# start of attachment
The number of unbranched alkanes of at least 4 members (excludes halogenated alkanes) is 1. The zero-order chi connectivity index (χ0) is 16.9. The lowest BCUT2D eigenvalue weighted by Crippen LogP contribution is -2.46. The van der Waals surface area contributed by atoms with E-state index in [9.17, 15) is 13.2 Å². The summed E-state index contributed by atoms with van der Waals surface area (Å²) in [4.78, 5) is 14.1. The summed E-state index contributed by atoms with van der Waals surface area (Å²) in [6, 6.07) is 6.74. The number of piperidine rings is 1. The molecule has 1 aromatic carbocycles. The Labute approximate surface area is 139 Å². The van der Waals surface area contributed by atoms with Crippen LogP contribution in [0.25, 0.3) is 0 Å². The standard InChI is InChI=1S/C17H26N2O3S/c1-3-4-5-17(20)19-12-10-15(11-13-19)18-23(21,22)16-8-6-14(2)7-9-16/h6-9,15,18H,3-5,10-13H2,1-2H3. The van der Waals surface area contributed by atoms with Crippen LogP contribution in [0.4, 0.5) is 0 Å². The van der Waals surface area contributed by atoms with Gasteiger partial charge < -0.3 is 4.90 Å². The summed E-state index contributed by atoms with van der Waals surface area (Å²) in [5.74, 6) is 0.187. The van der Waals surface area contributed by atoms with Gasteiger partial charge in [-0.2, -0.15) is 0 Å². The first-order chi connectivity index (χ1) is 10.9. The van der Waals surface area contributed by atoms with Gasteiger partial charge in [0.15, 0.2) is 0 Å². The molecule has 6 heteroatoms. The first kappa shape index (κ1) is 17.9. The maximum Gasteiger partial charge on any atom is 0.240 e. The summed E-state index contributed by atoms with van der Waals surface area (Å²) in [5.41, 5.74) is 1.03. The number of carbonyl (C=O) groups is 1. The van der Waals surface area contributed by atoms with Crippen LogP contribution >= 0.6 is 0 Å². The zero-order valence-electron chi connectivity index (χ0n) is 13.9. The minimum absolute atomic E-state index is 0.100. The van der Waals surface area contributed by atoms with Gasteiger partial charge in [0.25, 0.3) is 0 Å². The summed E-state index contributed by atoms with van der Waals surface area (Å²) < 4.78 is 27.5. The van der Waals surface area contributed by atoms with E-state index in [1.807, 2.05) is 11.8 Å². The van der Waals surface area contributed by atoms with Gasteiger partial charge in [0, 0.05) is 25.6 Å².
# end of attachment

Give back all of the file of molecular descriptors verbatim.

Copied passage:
The number of unbranched alkanes of at least 4 members (excludes halogenated alkanes) is 1. The zero-order chi connectivity index (χ0) is 16.9. The lowest BCUT2D eigenvalue weighted by Crippen LogP contribution is -2.46. The van der Waals surface area contributed by atoms with E-state index in [9.17, 15) is 13.2 Å². The summed E-state index contributed by atoms with van der Waals surface area (Å²) in [4.78, 5) is 14.1. The summed E-state index contributed by atoms with van der Waals surface area (Å²) in [6, 6.07) is 6.74. The number of piperidine rings is 1. The molecule has 1 aromatic carbocycles. The Labute approximate surface area is 139 Å². The van der Waals surface area contributed by atoms with Crippen LogP contribution in [0.25, 0.3) is 0 Å². The standard InChI is InChI=1S/C17H26N2O3S/c1-3-4-5-17(20)19-12-10-15(11-13-19)18-23(21,22)16-8-6-14(2)7-9-16/h6-9,15,18H,3-5,10-13H2,1-2H3. The van der Waals surface area contributed by atoms with Crippen LogP contribution in [0.4, 0.5) is 0 Å². The van der Waals surface area contributed by atoms with Gasteiger partial charge < -0.3 is 4.90 Å². The summed E-state index contributed by atoms with van der Waals surface area (Å²) in [5.74, 6) is 0.187. The van der Waals surface area contributed by atoms with Gasteiger partial charge in [-0.2, -0.15) is 0 Å². The first-order chi connectivity index (χ1) is 10.9. The van der Waals surface area contributed by atoms with Gasteiger partial charge in [0.15, 0.2) is 0 Å². The molecule has 6 heteroatoms. The first kappa shape index (κ1) is 17.9. The maximum Gasteiger partial charge on any atom is 0.240 e. The summed E-state index contributed by atoms with van der Waals surface area (Å²) in [5.41, 5.74) is 1.03. The number of carbonyl (C=O) groups is 1. The van der Waals surface area contributed by atoms with Crippen LogP contribution >= 0.6 is 0 Å². The zero-order valence-electron chi connectivity index (χ0n) is 13.9. The minimum absolute atomic E-state index is 0.100. The van der Waals surface area contributed by atoms with Gasteiger partial charge in [0.25, 0.3) is 0 Å². The summed E-state index contributed by atoms with van der Waals surface area (Å²) < 4.78 is 27.5. The van der Waals surface area contributed by atoms with E-state index in [1.807, 2.05) is 11.8 Å². The van der Waals surface area contributed by atoms with Gasteiger partial charge in [0, 0.05) is 25.6 Å².